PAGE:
Friday, December 18, 2009

Modern Warfare 2.1.1 - Death & Immersion

This is the third part of a multi-part Modern Warfare 2 review.

Death & Immersion
I like that Modern Warfare 2 gets me acclimated to death early, and it's clearly something the designers are okay with having in their experience, but whether I stay in the experience feels like a crapshoot.

A justification the designers may have for constant death (other than funneling me down a predictable path) is that it makes me feels the danger and waste of war that an actual soldier might feel in battle. In the Omaha Beach sequence in Medal of Honor my constant deaths gave me a sense of futility that gave me a stronger emotional connection to films depicting the same scene; that whether you were one of the few that survived or the many that died felt like the most sickeningly random of outcomes. Planned or not, I think there is merit to the idea of death enhancing immersion in this regard.

In Modern Warfare, however, the experience feels different. Typically, I have a difficult time reading the situation in the chaos and find myself trying random acts of progression, almost always met with death, until I can decipher what it was the designers intended for me to do. And being killed as I try random actions until landing on the one designers wanted does not instill the experience of war. Though elements like having to read information in the chaos of a situation might also reflect battle, there are a couple things that act against the experience as intended:

First, I don't have military training. A soldier might go through a lot of training to break that pesky sense of individualism and build the habit of taking orders.

Second and related, in games, I am trained to do the exact opposite. My play experiences assure my ultimate control over situations, and that my out-of-the-box choices will probably be supported and successful. It seems unwise to completely ignore the basic assumptions an average player might make about the game. A particularly bad situation that happens not-infrequently is that my gameplay habits succeed, allowing me to survive in a way the designers never intended, only to be met by artificial constraints in the environment created to safeguard against these breaks in the rules. Breaking understood rules of the game ("play it their way") and having the illusion falter upon doing so is tolerable, but playing under a misunderstanding of the rules ("Play it my way") and having the illusion falter after executing "a good idea" does a lot to ruin your connection.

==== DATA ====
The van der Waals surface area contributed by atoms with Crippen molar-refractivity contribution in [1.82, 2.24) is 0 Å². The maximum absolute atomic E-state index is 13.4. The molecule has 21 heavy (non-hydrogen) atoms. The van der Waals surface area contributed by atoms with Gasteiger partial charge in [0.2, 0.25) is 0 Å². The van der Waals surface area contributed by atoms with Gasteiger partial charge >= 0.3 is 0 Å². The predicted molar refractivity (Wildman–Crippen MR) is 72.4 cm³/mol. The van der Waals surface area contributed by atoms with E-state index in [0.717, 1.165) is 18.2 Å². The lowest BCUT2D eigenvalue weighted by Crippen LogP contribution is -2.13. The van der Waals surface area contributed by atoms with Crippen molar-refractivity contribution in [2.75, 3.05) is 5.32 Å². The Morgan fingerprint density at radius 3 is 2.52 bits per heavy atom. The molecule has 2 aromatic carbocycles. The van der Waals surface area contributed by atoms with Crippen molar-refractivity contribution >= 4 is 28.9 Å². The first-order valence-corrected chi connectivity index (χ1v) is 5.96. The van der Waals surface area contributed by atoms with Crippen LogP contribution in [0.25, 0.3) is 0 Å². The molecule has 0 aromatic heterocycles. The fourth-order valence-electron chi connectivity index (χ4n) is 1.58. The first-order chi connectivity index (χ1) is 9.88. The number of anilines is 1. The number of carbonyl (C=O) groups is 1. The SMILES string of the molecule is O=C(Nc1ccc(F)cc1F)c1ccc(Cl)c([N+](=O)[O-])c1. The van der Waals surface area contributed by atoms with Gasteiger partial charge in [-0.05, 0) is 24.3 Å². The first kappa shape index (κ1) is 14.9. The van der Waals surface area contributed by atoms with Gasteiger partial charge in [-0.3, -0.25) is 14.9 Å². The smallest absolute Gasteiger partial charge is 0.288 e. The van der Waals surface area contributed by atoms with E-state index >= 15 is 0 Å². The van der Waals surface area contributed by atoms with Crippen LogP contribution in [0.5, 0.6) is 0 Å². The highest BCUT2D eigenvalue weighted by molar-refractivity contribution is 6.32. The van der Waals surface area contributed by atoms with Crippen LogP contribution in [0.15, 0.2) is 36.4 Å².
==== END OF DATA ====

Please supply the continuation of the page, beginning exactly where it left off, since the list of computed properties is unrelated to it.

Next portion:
But I think the experience of combat chaos and the importance of coordination can work. Indeed, when you focus on commands and perform your role within the squad -- the experience is immersive and exhilarating. So assuming you want players to have that, how can design help? Some ideas in the next installment...

2 comments:

  1. I'm sure takedown and the hornet's nest really gave you hell in this regard. Those levels really were a one man show and death is more than certain. I remember going through each level using about 20 different tactics, buildings etc. trying to figure out just how the developers intended one to efficiently plough through the levels. I'd say most of the TF141 levels had this same level of difficulty while the Ranger levels were sort of team oriented coz I always found myself surrounded by Rangers and not zipping through the level solo.

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  2. You're right, those levels were particularly good at increasing my death count.

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